Sheinkopf, though, said that during Cuomo’s bid for governor three years ago, his divorce — and his live-in relationship with Lee — never had an adverse effect on the campaign, or even came up in campaign meetings.
“It wasn’t raised or ever discussed,” said Sheinkopf. “I remember one story in the tabloids about it. I was asked to comment and said, it will have absolutely no impact on anything — and I was correct.”
Doug Muzzio, a political science professor at New York’s Baruch College, said “Sandra Lee’s lasagna recipe probably had more of an impact” on the gubernatorial race than Cuomo’s marital history.
Cuomo may put the limits of voters’ tolerance to the test if he runs in three years for the presidency, an office for which Americans have typically chosen someone they admire.
“Running nationally while living in sin could be a problem,” Muzzio said.
Myra Gutin, a professor at Rider University who studies First Ladies, argued that a divorced or single candidate wouldn’t be able play in presidential politics with a full deck — a spouse, Gutin said, acts an essential “clue to character” for the man or woman running for office.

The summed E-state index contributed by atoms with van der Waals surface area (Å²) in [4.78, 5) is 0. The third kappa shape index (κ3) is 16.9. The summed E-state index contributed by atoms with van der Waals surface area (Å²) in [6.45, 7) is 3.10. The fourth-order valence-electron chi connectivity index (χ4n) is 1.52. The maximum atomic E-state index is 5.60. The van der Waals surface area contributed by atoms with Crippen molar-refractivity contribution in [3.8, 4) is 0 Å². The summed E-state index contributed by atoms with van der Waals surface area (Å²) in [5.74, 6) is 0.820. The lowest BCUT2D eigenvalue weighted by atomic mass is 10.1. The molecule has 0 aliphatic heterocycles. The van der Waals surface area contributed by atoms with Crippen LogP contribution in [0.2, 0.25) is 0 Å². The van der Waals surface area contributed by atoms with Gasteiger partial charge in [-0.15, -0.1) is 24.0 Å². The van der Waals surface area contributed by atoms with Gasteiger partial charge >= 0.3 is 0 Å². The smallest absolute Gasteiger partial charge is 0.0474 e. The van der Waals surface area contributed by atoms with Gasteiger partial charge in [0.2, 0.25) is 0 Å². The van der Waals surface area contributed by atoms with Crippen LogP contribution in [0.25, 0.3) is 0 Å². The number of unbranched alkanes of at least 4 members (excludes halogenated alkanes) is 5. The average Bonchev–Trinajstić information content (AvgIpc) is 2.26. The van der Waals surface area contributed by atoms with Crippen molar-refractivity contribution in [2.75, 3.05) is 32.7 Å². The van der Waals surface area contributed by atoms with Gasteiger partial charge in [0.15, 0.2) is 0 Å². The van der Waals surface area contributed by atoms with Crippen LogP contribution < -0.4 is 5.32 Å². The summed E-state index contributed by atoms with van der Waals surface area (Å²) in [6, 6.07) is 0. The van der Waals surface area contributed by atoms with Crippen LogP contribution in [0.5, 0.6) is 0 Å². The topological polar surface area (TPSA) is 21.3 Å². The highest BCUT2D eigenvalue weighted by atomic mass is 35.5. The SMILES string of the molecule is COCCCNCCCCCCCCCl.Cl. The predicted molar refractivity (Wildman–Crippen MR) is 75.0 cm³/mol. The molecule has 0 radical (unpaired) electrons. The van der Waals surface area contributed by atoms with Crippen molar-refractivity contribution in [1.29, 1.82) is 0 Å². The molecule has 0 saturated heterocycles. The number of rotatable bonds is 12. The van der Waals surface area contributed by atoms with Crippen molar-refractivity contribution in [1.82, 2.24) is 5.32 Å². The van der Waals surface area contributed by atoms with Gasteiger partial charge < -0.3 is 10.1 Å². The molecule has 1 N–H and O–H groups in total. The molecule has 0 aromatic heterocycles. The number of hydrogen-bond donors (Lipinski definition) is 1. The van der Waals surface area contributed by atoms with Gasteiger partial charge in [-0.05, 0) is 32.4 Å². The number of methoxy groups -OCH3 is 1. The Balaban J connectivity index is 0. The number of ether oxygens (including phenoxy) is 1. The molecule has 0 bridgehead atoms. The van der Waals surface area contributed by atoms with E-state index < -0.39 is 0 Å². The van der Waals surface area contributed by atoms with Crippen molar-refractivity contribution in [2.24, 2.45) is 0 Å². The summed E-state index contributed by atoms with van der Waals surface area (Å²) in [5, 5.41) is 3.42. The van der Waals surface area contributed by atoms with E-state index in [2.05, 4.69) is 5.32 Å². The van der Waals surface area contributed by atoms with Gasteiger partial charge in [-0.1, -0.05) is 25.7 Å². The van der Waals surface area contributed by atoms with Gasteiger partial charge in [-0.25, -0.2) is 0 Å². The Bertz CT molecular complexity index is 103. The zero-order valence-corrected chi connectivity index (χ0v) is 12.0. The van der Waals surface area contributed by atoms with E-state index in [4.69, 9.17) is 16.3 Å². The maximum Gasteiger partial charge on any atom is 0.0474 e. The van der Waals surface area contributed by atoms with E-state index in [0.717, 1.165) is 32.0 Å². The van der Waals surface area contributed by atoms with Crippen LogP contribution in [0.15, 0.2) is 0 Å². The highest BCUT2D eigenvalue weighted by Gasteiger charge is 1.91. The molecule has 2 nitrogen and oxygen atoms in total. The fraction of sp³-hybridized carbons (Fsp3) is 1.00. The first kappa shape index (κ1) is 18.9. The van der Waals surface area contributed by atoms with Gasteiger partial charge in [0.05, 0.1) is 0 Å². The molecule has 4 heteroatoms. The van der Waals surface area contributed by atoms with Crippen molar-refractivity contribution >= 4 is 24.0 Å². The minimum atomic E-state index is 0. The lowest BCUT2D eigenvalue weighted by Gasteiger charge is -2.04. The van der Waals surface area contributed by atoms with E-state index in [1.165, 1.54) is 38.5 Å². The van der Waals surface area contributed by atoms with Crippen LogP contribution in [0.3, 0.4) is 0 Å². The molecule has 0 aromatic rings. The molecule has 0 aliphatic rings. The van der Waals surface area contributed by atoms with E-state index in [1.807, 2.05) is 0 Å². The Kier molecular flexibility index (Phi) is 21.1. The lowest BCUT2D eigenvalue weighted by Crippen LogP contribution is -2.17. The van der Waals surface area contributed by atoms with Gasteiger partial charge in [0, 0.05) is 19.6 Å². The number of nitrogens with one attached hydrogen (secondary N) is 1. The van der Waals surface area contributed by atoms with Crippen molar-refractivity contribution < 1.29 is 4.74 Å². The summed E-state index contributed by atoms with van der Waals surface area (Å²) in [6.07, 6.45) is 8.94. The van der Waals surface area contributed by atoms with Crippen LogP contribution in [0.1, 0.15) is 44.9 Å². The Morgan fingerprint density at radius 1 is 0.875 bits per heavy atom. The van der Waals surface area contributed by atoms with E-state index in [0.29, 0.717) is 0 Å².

“We’re certainly more accepting of people who are divorced, but it’s clear that people still look for a spouse on the campaign trail,” Gutin said. “We like to know that our candidates come from families that are going to support them.”
Gutin pointed to former Governor Howard Dean’s 2004 primary campaign, in which his wife, a doctor busy with patients in Vermont, barely played a public role; The New York Times that year called her the “invisible” political spouse. “There was a huge hue and cry during the primary when Howard Dean’s wife was not with him,” Gutin recalled. “There were people who thought this meant she didn’t support his candidacy. Some of it was silly, but I think we look to the spouses first and foremost to see whether there is family support.”
In the case of the South Carolina Congressional race, though, Sanford isn’t hurting from his divorce or the scandal from which it was born. His fiancée, the Argentine woman with whom he had a torrid affair four years ago, made a surprise appearance at a rally for Sanford’s victory Tuesday in the runoff for the GOP nomination — a signal that she’ll increase her role on the campaign trail in the next five weeks before voters go to the polls on May 7.
If Sanford wins, said South Carolina Republican strategist Taft Matney, it won’t be because of his personal life.
“He’s certainly going to have a problem connecting to female voters as he approaches the special general election — anybody who says otherwise isn’t reading the tea leaves,” said Matney. “But economic policy is what is really driving this race. Voters aren’t looking at what someone has done, or who they’re married to — the focus is on fiscal ideology.”